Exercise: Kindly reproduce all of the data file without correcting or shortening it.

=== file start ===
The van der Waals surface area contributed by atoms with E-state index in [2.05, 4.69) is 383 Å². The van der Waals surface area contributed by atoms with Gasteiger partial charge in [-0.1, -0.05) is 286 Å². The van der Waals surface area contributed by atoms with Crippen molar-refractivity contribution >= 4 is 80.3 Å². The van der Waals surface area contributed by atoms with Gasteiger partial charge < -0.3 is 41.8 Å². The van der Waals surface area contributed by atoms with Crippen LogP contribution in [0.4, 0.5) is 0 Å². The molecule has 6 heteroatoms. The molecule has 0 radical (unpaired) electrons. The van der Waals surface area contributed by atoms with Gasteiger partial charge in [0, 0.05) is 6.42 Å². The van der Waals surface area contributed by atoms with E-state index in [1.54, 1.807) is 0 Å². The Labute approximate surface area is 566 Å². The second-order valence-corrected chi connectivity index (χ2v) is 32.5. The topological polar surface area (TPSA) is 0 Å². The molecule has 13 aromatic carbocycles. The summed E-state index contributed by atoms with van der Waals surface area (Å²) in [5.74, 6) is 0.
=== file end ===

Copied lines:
The van der Waals surface area contributed by atoms with E-state index in [2.05, 4.69) is 383 Å². The van der Waals surface area contributed by atoms with Gasteiger partial charge in [-0.1, -0.05) is 286 Å². The van der Waals surface area contributed by atoms with Crippen molar-refractivity contribution >= 4 is 80.3 Å². The van der Waals surface area contributed by atoms with Gasteiger partial charge < -0.3 is 41.8 Å². The van der Waals surface area contributed by atoms with Crippen LogP contribution in [0.4, 0.5) is 0 Å². The molecule has 6 heteroatoms. The molecule has 0 radical (unpaired) electrons. The van der Waals surface area contributed by atoms with Gasteiger partial charge in [0, 0.05) is 6.42 Å². The van der Waals surface area contributed by atoms with E-state index in [1.54, 1.807) is 0 Å². The Labute approximate surface area is 566 Å². The second-order valence-corrected chi connectivity index (χ2v) is 32.5. The topological polar surface area (TPSA) is 0 Å². The molecule has 13 aromatic carbocycles. The summed E-state index contributed by atoms with van der Waals surface area (Å²) in [5.74, 6) is 0.